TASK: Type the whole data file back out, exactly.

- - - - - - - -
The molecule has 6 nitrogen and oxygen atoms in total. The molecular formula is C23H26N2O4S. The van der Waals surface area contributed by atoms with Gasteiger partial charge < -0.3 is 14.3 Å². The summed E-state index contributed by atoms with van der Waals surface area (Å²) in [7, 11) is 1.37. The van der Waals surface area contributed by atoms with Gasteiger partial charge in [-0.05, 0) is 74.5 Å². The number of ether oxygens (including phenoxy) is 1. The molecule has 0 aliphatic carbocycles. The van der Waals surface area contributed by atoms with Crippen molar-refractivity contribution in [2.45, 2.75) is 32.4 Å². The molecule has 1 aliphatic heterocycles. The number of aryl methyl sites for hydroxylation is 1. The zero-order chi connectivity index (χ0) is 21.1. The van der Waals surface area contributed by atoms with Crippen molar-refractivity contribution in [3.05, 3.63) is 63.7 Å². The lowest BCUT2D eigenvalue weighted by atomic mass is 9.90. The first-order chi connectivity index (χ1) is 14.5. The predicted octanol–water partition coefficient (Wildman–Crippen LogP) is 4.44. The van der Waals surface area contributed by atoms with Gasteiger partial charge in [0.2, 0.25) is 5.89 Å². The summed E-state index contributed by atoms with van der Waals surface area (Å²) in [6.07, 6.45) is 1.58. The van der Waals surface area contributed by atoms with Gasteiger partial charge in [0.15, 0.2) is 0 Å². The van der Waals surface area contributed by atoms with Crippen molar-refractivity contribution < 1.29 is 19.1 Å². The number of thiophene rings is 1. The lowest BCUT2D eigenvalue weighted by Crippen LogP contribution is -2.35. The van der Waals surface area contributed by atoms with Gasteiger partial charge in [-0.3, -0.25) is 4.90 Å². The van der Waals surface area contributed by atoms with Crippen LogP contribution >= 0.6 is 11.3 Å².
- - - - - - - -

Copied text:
The molecule has 6 nitrogen and oxygen atoms in total. The molecular formula is C23H26N2O4S. The van der Waals surface area contributed by atoms with Gasteiger partial charge < -0.3 is 14.3 Å². The summed E-state index contributed by atoms with van der Waals surface area (Å²) in [7, 11) is 1.37. The van der Waals surface area contributed by atoms with Gasteiger partial charge in [-0.05, 0) is 74.5 Å². The number of ether oxygens (including phenoxy) is 1. The molecule has 0 aliphatic carbocycles. The van der Waals surface area contributed by atoms with Crippen molar-refractivity contribution in [2.45, 2.75) is 32.4 Å². The molecule has 1 aliphatic heterocycles. The number of aryl methyl sites for hydroxylation is 1. The zero-order chi connectivity index (χ0) is 21.1. The van der Waals surface area contributed by atoms with Crippen molar-refractivity contribution in [3.05, 3.63) is 63.7 Å². The lowest BCUT2D eigenvalue weighted by atomic mass is 9.90. The first-order chi connectivity index (χ1) is 14.5. The predicted octanol–water partition coefficient (Wildman–Crippen LogP) is 4.44. The van der Waals surface area contributed by atoms with Gasteiger partial charge in [0.2, 0.25) is 5.89 Å². The summed E-state index contributed by atoms with van der Waals surface area (Å²) in [6.07, 6.45) is 1.58. The van der Waals surface area contributed by atoms with Gasteiger partial charge in [0.15, 0.2) is 0 Å². The van der Waals surface area contributed by atoms with Crippen molar-refractivity contribution < 1.29 is 19.1 Å². The number of thiophene rings is 1. The lowest BCUT2D eigenvalue weighted by Crippen LogP contribution is -2.35. The van der Waals surface area contributed by atoms with Gasteiger partial charge in [-0.3, -0.25) is 4.90 Å². The van der Waals surface area contributed by atoms with Crippen LogP contribution >= 0.6 is 11.3 Å².